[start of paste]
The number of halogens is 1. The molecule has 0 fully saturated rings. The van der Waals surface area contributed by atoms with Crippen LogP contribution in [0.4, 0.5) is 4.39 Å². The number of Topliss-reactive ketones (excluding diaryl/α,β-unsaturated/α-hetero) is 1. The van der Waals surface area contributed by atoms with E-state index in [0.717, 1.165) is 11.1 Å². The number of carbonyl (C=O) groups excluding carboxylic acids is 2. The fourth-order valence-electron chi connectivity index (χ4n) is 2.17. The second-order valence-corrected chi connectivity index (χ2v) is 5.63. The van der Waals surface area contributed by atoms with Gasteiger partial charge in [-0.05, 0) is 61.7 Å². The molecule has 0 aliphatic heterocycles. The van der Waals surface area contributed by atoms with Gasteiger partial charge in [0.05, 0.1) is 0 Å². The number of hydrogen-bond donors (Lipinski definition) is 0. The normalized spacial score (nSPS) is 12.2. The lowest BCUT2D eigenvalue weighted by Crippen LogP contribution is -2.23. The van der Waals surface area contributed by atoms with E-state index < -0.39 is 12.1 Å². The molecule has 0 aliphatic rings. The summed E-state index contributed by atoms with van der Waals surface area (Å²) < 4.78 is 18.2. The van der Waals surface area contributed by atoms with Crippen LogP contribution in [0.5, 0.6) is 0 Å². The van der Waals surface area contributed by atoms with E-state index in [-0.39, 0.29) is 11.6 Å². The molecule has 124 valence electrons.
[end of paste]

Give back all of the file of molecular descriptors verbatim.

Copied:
The number of halogens is 1. The molecule has 0 fully saturated rings. The van der Waals surface area contributed by atoms with Crippen LogP contribution in [0.4, 0.5) is 4.39 Å². The number of Topliss-reactive ketones (excluding diaryl/α,β-unsaturated/α-hetero) is 1. The van der Waals surface area contributed by atoms with E-state index in [0.717, 1.165) is 11.1 Å². The number of carbonyl (C=O) groups excluding carboxylic acids is 2. The fourth-order valence-electron chi connectivity index (χ4n) is 2.17. The second-order valence-corrected chi connectivity index (χ2v) is 5.63. The van der Waals surface area contributed by atoms with Gasteiger partial charge in [-0.05, 0) is 61.7 Å². The molecule has 0 aliphatic heterocycles. The van der Waals surface area contributed by atoms with Gasteiger partial charge in [0.05, 0.1) is 0 Å². The number of hydrogen-bond donors (Lipinski definition) is 0. The normalized spacial score (nSPS) is 12.2. The lowest BCUT2D eigenvalue weighted by Crippen LogP contribution is -2.23. The van der Waals surface area contributed by atoms with E-state index < -0.39 is 12.1 Å². The molecule has 0 aliphatic rings. The summed E-state index contributed by atoms with van der Waals surface area (Å²) < 4.78 is 18.2. The van der Waals surface area contributed by atoms with Crippen LogP contribution in [0.5, 0.6) is 0 Å². The van der Waals surface area contributed by atoms with E-state index in [-0.39, 0.29) is 11.6 Å². The molecule has 124 valence electrons.